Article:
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Women set to flood Aussie property market thanks to low rates

The low interest rates are seeing more women set to enter the property market. (Source: Getty)

Lower interest rates and rising female wealth is stirring fresh predictions that more Australian women will soon own a bigger slice of the $6.7 billion residential property market.

Dr Andrew Wilson chief economist at My Housing Market says women are likely to gravitate towards residential property in the current environment with record low rates and a perception that property is becoming a safer bet.

“We know women tend to earn less than men, they also live longer and there are a growing number of single women in Australia – these are some of the factors which can lead to more women taking advantage of lower rates to buy property to ensure their own financial security,” says Dr Wilson.

According to a new survey by Allianz Australia, women are more motivated (79 per cent) than men (69 per cent) to buy their first home and are also more interested in growing their wealth through property.

As it stands Australian women own more residential property that they live in men.

The latest data on home ownership collected in 2015-16 by the Australian Bureau of Statistics shows that 60 per cent of women and 56 per cent of men either owned or were buying their homes.

This percentage of female ownership could increase off the back of three successive cuts to the official cash rate to 0.75 per cent by the Reserve Bank of Australia and as a result of rising female full-time and part-time employment.

Lower rates for longer and less regulatory intervention for now, also has some investors thinking that as long as you’re employed, now might be the time to strap yourself into debt.

Variable mortgage rate for loan sizes around $500,000 plus are sitting between 2.7 per cent and 3.3 per cent, according to comparison website Canstar.

Property prices, particularly Melbourne and Sydney, are in catch up mode after a capital city price decline of 10.2 per cent over the past 21-months, according to property data group CoreLogic.

Some economists predict that any recovery in prices will create an opportunity for capital growth and income.

“This will prove more attractive for investors and this may be something that women gravity towards because of a tendency to prefer bricks and mortar real estate over shares,” said Dr Wilson.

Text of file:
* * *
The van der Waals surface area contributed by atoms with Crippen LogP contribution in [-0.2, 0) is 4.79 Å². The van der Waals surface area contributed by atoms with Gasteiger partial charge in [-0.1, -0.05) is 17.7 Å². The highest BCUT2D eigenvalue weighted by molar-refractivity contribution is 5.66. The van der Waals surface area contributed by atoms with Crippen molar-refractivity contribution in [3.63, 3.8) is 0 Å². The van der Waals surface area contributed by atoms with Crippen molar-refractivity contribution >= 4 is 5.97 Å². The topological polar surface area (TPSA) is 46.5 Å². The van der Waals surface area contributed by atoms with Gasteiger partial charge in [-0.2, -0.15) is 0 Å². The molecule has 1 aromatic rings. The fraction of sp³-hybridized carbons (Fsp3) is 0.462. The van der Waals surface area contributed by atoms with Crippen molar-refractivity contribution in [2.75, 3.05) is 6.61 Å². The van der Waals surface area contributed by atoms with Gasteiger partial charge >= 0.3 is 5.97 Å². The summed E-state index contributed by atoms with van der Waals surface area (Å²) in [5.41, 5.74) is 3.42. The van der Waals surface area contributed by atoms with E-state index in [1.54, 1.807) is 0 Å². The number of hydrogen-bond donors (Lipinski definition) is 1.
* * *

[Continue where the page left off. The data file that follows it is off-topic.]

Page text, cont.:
For many women, there’s increased spotlight on wealth building, particularly as female workforce participation hits a record high, and awareness of gender gaps in pay and superannuation claim almost weekly headlines.

“Women are traditionally more conservative investors than men and more likely to invest in residential property where they see an immediate and often emotional benefit to asset ownership,” says Amanda Cassar adviser at Wealth Planning Partners.

What home buyers need to know

The general advice to property buyers is:

  • Be clear on what you’re looking from a property purchase, for instance is it for capital growth and to live in, or are you buying an investment for income producing purposes?

  • Identify what areas you would like to buy and can actually afford – and in doing so always consider the location, location, location.

  • Know what type of property you want for instance is it a detached house for a family or an apartment where you would pay strata management fees.

“Property is a long term hold, so if you are hoping to shoot the lights out in the next year or two by flipping, this may be harder to achieve in the current market,” says Ms Cassar.

“Property is usually a seven to ten year hold. While prices may keep slowly going up, hopefully in light with inflation and demand, this is never a certainty,” she says.

While the Allianz research suggests that more women are keen to jump on the property ladder, it also found that a significantly higher percentage of women (39 per cent) than men (22 per cent) reported to feeling stressed out by the process.

“This highlights the importance of women taking care of themselves during the home buying journey,” says Dr Sarah McKay, Allianz’s Wellbeing Advocate.

Dr McKay recommends rethinking your response to stress by seeing the positives in the challenge of buying a home.

Bianca Hartge-Hazelman is a women’s money columnist and founder of Financy and The Women’s Index.

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